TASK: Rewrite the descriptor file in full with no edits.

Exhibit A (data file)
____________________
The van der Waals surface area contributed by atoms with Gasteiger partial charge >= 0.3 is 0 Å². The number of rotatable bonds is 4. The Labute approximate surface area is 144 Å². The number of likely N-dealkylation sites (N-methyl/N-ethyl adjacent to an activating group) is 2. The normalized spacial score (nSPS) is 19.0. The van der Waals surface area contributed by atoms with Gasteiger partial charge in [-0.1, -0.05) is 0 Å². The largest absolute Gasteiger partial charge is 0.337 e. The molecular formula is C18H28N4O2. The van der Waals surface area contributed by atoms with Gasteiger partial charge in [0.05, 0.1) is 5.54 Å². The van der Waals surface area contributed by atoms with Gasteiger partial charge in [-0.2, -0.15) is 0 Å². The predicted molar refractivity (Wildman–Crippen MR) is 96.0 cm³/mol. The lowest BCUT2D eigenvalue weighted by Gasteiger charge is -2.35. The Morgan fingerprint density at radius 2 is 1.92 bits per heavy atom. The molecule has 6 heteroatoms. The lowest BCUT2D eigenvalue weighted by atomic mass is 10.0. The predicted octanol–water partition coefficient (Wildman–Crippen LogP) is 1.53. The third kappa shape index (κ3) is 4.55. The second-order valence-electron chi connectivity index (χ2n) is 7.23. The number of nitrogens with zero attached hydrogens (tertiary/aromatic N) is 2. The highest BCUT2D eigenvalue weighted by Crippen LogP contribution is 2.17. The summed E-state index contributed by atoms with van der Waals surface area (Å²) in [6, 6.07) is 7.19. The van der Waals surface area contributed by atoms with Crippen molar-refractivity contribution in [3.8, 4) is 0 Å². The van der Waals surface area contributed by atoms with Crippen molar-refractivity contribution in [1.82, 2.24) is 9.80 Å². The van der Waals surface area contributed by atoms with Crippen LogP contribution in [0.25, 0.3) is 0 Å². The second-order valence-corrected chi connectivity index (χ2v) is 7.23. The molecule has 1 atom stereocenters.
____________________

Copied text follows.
The van der Waals surface area contributed by atoms with Gasteiger partial charge >= 0.3 is 0 Å². The number of rotatable bonds is 4. The Labute approximate surface area is 144 Å². The number of likely N-dealkylation sites (N-methyl/N-ethyl adjacent to an activating group) is 2. The normalized spacial score (nSPS) is 19.0. The van der Waals surface area contributed by atoms with Gasteiger partial charge in [-0.1, -0.05) is 0 Å². The largest absolute Gasteiger partial charge is 0.337 e. The molecular formula is C18H28N4O2. The van der Waals surface area contributed by atoms with Gasteiger partial charge in [0.05, 0.1) is 5.54 Å². The van der Waals surface area contributed by atoms with Gasteiger partial charge in [-0.2, -0.15) is 0 Å². The predicted molar refractivity (Wildman–Crippen MR) is 96.0 cm³/mol. The lowest BCUT2D eigenvalue weighted by Gasteiger charge is -2.35. The Morgan fingerprint density at radius 2 is 1.92 bits per heavy atom. The molecule has 6 heteroatoms. The lowest BCUT2D eigenvalue weighted by atomic mass is 10.0. The predicted octanol–water partition coefficient (Wildman–Crippen LogP) is 1.53. The third kappa shape index (κ3) is 4.55. The second-order valence-electron chi connectivity index (χ2n) is 7.23. The number of nitrogens with zero attached hydrogens (tertiary/aromatic N) is 2. The highest BCUT2D eigenvalue weighted by Crippen LogP contribution is 2.17. The summed E-state index contributed by atoms with van der Waals surface area (Å²) in [6, 6.07) is 7.19. The van der Waals surface area contributed by atoms with Crippen molar-refractivity contribution in [3.8, 4) is 0 Å². The van der Waals surface area contributed by atoms with Crippen molar-refractivity contribution in [1.82, 2.24) is 9.80 Å². The van der Waals surface area contributed by atoms with Crippen LogP contribution in [0.25, 0.3) is 0 Å². The second-order valence-corrected chi connectivity index (χ2v) is 7.23. The molecule has 1 atom stereocenters.